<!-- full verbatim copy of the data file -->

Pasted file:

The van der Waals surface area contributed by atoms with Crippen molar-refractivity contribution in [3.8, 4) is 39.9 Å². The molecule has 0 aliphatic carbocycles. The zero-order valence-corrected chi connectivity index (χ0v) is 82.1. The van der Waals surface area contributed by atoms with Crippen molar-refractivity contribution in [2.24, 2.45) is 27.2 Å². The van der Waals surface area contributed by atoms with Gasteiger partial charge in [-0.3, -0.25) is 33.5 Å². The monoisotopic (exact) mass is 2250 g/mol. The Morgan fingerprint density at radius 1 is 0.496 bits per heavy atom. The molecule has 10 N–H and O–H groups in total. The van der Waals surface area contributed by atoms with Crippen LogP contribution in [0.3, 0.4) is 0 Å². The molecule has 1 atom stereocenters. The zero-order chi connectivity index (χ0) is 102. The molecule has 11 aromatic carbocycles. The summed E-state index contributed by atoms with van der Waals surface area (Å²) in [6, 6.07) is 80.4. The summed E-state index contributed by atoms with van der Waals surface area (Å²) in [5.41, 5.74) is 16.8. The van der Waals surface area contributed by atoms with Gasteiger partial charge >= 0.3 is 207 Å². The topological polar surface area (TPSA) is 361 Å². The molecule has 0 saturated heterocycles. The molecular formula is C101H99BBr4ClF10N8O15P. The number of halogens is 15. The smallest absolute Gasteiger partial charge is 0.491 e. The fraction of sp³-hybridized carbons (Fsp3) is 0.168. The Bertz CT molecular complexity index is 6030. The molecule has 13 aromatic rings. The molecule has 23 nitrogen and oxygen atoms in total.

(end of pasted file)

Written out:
The van der Waals surface area contributed by atoms with Crippen molar-refractivity contribution in [3.8, 4) is 39.9 Å². The molecule has 0 aliphatic carbocycles. The zero-order valence-corrected chi connectivity index (χ0v) is 82.1. The van der Waals surface area contributed by atoms with Crippen molar-refractivity contribution in [2.24, 2.45) is 27.2 Å². The van der Waals surface area contributed by atoms with Gasteiger partial charge in [-0.3, -0.25) is 33.5 Å². The monoisotopic (exact) mass is 2250 g/mol. The Morgan fingerprint density at radius 1 is 0.496 bits per heavy atom. The molecule has 10 N–H and O–H groups in total. The van der Waals surface area contributed by atoms with Crippen LogP contribution in [0.3, 0.4) is 0 Å². The molecule has 1 atom stereocenters. The zero-order chi connectivity index (χ0) is 102. The molecule has 11 aromatic carbocycles. The summed E-state index contributed by atoms with van der Waals surface area (Å²) in [6, 6.07) is 80.4. The summed E-state index contributed by atoms with van der Waals surface area (Å²) in [5.41, 5.74) is 16.8. The van der Waals surface area contributed by atoms with Gasteiger partial charge >= 0.3 is 207 Å². The topological polar surface area (TPSA) is 361 Å². The molecule has 0 saturated heterocycles. The molecular formula is C101H99BBr4ClF10N8O15P. The number of halogens is 15. The smallest absolute Gasteiger partial charge is 0.491 e. The fraction of sp³-hybridized carbons (Fsp3) is 0.168. The Bertz CT molecular complexity index is 6030. The molecule has 13 aromatic rings. The molecule has 23 nitrogen and oxygen atoms in total.